That victory placed most of Herzegovina in rebel hands, leaving Stolac isolated and under a rebel siege. Ali-pa?a Rizvanbegovi? conducted well the city's defense. In early March 1832 he received information that the Bosnian rebels' ranks were depleted due to the winter and broke the siege, counterattacking the rebels and dispersing their forces. At the time, a rebel force under the command of Mujaga Zlatar had been sent from Sarajevo with the intention of reinforcing the force besieging Stolac - but was recalled by the rebel leadership on 16 March 1832, after news arrived of an impending major Ottoman offensive.
With the Ottoman armies closing in on Sarajevo in a following months, Ali-pa?a Rizvanbegovi? advanced with his own forces, as did his fellow loyalist Smail-aga ?engi? of Gacko. Their armies arrived on 4 June at Stup, a small locality on the road between Sarajevo and Ilid?a, where a long, intense battle had already been going on between the main Ottoman armies and the rebel army led by Gradaevi? himself.
The Herzegovinian loyalist troops broke through defenses Gradaevi? had set up on his flank and joined the fighting. Overwhelmed by the unexpected attack from behind, the rebel army was forced to retreat into the city of Sarajevo itself, where their leaders decided that further military resistance would be futile. The imperial army entered Sarajevo on 5 June and Gradaevi? went into exile in Austria.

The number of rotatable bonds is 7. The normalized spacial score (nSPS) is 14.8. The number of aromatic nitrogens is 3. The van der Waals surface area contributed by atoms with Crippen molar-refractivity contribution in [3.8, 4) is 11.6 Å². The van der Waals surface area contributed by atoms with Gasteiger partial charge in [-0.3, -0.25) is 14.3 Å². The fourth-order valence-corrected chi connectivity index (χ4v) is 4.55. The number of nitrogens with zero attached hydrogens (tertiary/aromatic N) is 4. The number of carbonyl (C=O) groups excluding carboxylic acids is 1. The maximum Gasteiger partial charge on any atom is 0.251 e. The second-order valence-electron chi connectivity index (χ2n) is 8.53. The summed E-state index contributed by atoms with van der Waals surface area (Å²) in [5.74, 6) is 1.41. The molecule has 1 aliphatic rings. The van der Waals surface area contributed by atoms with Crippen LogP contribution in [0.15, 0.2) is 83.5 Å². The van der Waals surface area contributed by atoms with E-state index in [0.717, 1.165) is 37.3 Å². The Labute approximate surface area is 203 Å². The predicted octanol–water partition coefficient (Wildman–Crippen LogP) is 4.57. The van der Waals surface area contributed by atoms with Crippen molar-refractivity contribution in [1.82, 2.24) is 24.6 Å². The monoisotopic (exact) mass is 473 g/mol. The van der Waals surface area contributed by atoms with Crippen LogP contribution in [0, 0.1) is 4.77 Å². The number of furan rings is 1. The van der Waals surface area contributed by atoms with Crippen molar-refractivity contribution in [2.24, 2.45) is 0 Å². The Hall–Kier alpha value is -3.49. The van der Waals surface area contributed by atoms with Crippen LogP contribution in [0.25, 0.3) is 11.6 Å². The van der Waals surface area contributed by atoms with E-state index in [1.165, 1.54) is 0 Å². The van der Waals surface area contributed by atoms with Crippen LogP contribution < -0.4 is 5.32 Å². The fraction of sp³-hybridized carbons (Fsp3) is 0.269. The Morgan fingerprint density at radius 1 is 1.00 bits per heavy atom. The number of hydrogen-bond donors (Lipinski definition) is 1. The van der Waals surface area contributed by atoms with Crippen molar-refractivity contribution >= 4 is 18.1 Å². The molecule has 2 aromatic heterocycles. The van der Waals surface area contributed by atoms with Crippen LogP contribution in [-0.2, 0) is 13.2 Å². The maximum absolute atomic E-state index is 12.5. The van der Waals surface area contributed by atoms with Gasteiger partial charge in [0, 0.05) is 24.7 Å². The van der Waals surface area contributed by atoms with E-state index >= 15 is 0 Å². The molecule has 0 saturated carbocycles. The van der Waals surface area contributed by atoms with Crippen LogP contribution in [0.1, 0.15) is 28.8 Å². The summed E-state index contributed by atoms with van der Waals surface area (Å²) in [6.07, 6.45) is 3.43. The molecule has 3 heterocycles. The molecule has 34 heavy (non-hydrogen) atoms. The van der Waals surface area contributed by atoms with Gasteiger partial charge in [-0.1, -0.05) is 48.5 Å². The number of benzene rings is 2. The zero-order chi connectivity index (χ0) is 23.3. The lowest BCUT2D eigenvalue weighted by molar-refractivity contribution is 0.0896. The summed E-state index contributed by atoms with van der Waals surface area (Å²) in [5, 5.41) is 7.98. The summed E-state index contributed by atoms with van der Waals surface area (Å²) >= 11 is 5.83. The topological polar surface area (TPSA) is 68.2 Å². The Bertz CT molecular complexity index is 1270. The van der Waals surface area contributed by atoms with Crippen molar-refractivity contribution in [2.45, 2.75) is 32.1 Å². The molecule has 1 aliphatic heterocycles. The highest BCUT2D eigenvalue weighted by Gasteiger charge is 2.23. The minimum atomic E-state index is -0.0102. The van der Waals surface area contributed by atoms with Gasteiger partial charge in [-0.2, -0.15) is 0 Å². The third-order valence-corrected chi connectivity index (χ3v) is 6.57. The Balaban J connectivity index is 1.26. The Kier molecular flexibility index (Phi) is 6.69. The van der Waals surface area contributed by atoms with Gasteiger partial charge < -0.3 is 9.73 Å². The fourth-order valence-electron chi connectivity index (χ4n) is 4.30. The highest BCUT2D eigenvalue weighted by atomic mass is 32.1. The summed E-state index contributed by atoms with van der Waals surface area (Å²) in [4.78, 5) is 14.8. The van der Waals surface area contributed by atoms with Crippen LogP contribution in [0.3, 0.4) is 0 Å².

His loyalty to the Ottoman government in the moment of crisis, and his considerable military success in that cause, clearly entitled Ali-pa?a Rizvanbegovi? to a suitable reward. In 1833 Sultan Mahmud II conferred on Ali-pa?a the title of vizier, as well as giving him the choice of which territory he wanted to rule. Ali-pa?a then asked the sultan to separate Herzegovina from Pashaluk of Bosnia, creating the new Pashaluk of Herzegovina and make him its vizier, a wish duly fulfilled by the sultan. Given that Bosnia had just broken out in a mass uprising while a considerable part of Herzegovina remained loyal, the separation - and the rewarding of Herzegovina with a greater amount of autonomy - were an obvious imperial policy. However, though at the time Ali-pa?a hoped to make this position as vizier of Herzegovina hereditary in his family, it would in fact only last for his own lifetime, being abolished at his death.
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In 1833, the new vizier of Herzegovina came to Mostar, announcing to the people: